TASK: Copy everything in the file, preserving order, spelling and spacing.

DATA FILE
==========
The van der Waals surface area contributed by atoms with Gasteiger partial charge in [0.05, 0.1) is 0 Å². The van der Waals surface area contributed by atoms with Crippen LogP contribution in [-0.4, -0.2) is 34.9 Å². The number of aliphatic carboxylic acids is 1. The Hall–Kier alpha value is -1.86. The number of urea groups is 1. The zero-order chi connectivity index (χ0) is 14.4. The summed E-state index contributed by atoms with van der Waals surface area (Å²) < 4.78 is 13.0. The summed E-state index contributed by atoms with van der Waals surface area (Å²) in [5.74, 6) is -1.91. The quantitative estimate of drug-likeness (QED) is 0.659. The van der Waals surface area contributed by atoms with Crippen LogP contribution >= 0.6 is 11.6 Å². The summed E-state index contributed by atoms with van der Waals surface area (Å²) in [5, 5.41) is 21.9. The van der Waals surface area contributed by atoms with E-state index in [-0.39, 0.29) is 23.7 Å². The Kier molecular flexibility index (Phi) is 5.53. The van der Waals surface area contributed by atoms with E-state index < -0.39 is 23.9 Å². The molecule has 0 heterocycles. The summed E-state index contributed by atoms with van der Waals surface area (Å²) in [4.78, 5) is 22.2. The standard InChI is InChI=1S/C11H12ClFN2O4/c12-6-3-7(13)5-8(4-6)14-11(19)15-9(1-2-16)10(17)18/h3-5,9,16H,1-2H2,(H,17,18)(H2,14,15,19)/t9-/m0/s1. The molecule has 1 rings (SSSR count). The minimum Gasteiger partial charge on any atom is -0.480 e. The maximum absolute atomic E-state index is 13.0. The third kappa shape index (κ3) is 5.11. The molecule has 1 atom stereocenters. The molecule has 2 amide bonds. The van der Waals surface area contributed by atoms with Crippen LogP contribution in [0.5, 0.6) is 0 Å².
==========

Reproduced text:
The van der Waals surface area contributed by atoms with Gasteiger partial charge in [0.05, 0.1) is 0 Å². The van der Waals surface area contributed by atoms with Crippen LogP contribution in [-0.4, -0.2) is 34.9 Å². The number of aliphatic carboxylic acids is 1. The Hall–Kier alpha value is -1.86. The number of urea groups is 1. The zero-order chi connectivity index (χ0) is 14.4. The summed E-state index contributed by atoms with van der Waals surface area (Å²) < 4.78 is 13.0. The summed E-state index contributed by atoms with van der Waals surface area (Å²) in [5.74, 6) is -1.91. The quantitative estimate of drug-likeness (QED) is 0.659. The van der Waals surface area contributed by atoms with Crippen LogP contribution >= 0.6 is 11.6 Å². The summed E-state index contributed by atoms with van der Waals surface area (Å²) in [5, 5.41) is 21.9. The van der Waals surface area contributed by atoms with E-state index in [-0.39, 0.29) is 23.7 Å². The Kier molecular flexibility index (Phi) is 5.53. The van der Waals surface area contributed by atoms with E-state index < -0.39 is 23.9 Å². The molecule has 0 heterocycles. The summed E-state index contributed by atoms with van der Waals surface area (Å²) in [4.78, 5) is 22.2. The standard InChI is InChI=1S/C11H12ClFN2O4/c12-6-3-7(13)5-8(4-6)14-11(19)15-9(1-2-16)10(17)18/h3-5,9,16H,1-2H2,(H,17,18)(H2,14,15,19)/t9-/m0/s1. The molecule has 1 rings (SSSR count). The minimum Gasteiger partial charge on any atom is -0.480 e. The maximum absolute atomic E-state index is 13.0. The third kappa shape index (κ3) is 5.11. The molecule has 1 atom stereocenters. The molecule has 2 amide bonds. The van der Waals surface area contributed by atoms with Crippen LogP contribution in [0.5, 0.6) is 0 Å².